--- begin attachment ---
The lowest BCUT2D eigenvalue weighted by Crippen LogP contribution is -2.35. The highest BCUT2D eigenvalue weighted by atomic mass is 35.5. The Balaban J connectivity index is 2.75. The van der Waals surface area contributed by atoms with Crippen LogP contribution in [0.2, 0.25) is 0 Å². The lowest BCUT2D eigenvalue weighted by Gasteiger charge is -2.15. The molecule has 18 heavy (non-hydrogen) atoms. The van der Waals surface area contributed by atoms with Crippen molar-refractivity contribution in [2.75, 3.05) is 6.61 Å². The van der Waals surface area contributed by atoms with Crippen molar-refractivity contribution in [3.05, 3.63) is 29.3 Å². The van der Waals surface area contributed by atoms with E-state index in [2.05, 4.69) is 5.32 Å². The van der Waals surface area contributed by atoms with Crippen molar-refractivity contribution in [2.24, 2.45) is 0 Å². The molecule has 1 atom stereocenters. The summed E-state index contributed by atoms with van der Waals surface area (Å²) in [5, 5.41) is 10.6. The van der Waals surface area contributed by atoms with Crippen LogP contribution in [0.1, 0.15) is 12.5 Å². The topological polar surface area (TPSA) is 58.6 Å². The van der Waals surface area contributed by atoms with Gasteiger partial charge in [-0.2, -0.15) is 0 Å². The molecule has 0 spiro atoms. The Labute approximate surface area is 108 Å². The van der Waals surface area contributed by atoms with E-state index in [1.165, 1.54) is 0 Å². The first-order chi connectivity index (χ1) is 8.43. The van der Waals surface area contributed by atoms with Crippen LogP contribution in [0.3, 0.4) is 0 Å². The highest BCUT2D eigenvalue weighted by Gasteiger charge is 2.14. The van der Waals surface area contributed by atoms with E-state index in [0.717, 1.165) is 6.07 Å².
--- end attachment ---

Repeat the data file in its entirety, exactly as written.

The lowest BCUT2D eigenvalue weighted by Crippen LogP contribution is -2.35. The highest BCUT2D eigenvalue weighted by atomic mass is 35.5. The Balaban J connectivity index is 2.75. The van der Waals surface area contributed by atoms with Crippen LogP contribution in [0.2, 0.25) is 0 Å². The lowest BCUT2D eigenvalue weighted by Gasteiger charge is -2.15. The molecule has 18 heavy (non-hydrogen) atoms. The van der Waals surface area contributed by atoms with Crippen molar-refractivity contribution in [2.75, 3.05) is 6.61 Å². The van der Waals surface area contributed by atoms with Crippen molar-refractivity contribution in [3.05, 3.63) is 29.3 Å². The van der Waals surface area contributed by atoms with E-state index in [2.05, 4.69) is 5.32 Å². The van der Waals surface area contributed by atoms with Crippen molar-refractivity contribution in [2.24, 2.45) is 0 Å². The molecule has 1 atom stereocenters. The summed E-state index contributed by atoms with van der Waals surface area (Å²) in [5, 5.41) is 10.6. The van der Waals surface area contributed by atoms with Crippen LogP contribution in [0.1, 0.15) is 12.5 Å². The topological polar surface area (TPSA) is 58.6 Å². The van der Waals surface area contributed by atoms with Gasteiger partial charge in [-0.2, -0.15) is 0 Å². The molecule has 0 spiro atoms. The Labute approximate surface area is 108 Å². The van der Waals surface area contributed by atoms with E-state index in [1.165, 1.54) is 0 Å². The first-order chi connectivity index (χ1) is 8.43. The van der Waals surface area contributed by atoms with Crippen LogP contribution in [0.3, 0.4) is 0 Å². The highest BCUT2D eigenvalue weighted by Gasteiger charge is 2.14. The van der Waals surface area contributed by atoms with E-state index in [0.717, 1.165) is 6.07 Å².